Over 1,000 families in a camp for internally displaced persons (IDPs) in Kandahar Province, southern Afghanistan, have opted to return to their home areas in the north and northwest of the country.
This is because of worsening insecurity and lack of aid at the camp, reports UN news agency IRIN.
Zherai Dasht camp, about 25km south of Kandahar city, was home to hundreds of thousands of IDPs in 2002-2005.
Most have returned home over the past four years but some 3,000 families still live in the camp, according to the provincial department of refugees.
Mohammad Azam Nawabi, director of the refugees’ department in Kandahar, said that 1,087 families had formally expressed their desire to return.
Nawabi, and several camp residents, said the IDPs wanted to go to their home areas because of the insecurity, lack of aid and grinding poverty.
‘We left our homes (in Faryab Province, northern Afghanistan) because of insecurity and now we are leaving this camp because of the same problem,’ said Abdul Wahid, adding that Taleban and pro-government forces had been harassing camp residents.
‘There is no water, no health clinic, no doctor, no school and no job for us in the camp – how can people live here?’ added Sahib Jan.
Most of the IDPs who had registered to return said they had had no assurances their living conditions would improve when they returned to their places of origin.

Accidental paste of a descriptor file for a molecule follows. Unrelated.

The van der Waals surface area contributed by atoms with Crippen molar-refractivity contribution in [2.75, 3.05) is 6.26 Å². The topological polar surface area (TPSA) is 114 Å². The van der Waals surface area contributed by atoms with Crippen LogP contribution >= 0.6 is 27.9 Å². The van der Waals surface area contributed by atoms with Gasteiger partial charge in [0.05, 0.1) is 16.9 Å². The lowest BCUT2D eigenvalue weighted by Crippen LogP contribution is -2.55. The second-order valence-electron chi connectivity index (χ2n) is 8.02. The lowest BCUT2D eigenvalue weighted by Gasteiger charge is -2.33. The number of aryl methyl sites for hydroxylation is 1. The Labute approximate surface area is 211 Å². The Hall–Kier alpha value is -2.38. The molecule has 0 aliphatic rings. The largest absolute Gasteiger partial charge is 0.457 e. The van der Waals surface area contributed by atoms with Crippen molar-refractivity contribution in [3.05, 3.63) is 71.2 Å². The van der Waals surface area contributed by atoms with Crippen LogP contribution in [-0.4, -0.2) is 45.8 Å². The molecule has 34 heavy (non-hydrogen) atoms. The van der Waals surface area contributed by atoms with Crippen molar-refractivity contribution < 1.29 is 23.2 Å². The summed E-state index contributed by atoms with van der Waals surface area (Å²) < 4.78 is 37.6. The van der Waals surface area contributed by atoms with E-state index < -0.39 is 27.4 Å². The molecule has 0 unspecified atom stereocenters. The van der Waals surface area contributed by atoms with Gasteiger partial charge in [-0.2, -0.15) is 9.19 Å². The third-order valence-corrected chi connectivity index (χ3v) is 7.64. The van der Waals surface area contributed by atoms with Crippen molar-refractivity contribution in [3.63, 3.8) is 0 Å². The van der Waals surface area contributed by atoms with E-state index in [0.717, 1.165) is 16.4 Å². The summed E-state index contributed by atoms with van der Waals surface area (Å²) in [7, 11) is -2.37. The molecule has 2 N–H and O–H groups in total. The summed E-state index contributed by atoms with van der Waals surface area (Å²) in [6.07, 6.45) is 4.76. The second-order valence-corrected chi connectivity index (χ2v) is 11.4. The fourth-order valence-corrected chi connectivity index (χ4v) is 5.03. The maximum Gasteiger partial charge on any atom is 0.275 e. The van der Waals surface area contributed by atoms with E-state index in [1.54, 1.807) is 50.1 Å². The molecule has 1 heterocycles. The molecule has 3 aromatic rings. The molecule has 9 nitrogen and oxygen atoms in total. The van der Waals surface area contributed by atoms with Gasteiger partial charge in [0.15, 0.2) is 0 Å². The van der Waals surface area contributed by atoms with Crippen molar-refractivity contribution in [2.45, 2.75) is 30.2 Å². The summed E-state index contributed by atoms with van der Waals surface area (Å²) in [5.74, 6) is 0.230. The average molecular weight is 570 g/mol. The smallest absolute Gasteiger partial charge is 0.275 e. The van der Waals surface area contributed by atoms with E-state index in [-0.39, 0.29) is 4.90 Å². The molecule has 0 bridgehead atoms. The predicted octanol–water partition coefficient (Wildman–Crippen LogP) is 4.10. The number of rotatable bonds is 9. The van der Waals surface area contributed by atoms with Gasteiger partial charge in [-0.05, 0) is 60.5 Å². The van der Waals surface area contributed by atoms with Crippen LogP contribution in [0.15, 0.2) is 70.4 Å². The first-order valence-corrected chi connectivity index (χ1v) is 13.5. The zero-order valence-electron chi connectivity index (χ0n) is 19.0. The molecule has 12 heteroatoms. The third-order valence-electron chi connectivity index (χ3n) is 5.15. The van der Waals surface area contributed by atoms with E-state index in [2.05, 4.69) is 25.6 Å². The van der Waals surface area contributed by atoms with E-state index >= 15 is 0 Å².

Returning IDPs will receive a cash grant for transport and food aid to help them back to Badghis, Faryab, Maimana, Balkh and Jozjan provinces, said Nawabi.
According to a study by the US-based Brookings Institution, many returning IDPs face serious reintegration difficulties in their original areas due to the lack of access to basic services – drinking water, healthcare, employment and education.
‘Evidence suggests that those who opt to return, soon find themselves again displaced, this time as economic migrants who are more easily dismissed by provincial authorities and largely ignored by relief agencies,’ said the study.
Returning IDPs could be displaced again because of re-integration challenges in their original areas, aid agencies say.
In 2002, about 1.2 million people became internally displaced, most of them ethnic Pashtuns who left their homes in northern and northwestern provinces out of fear of ethnic cleansing by victorious anti-Taleban Tajik, Uzbek and Hazara militias.
About 235,000 individuals are believed to be still internally displaced, most of them concentrated in three IDP camps in Herat, Helmand and Kandahar provinces, according to the UNHCR and the government.
Thousands of people were also forced out of their homes and villages in 2008 because of armed hostilities between insurgents and Afghan government and international forces, aid agencies said.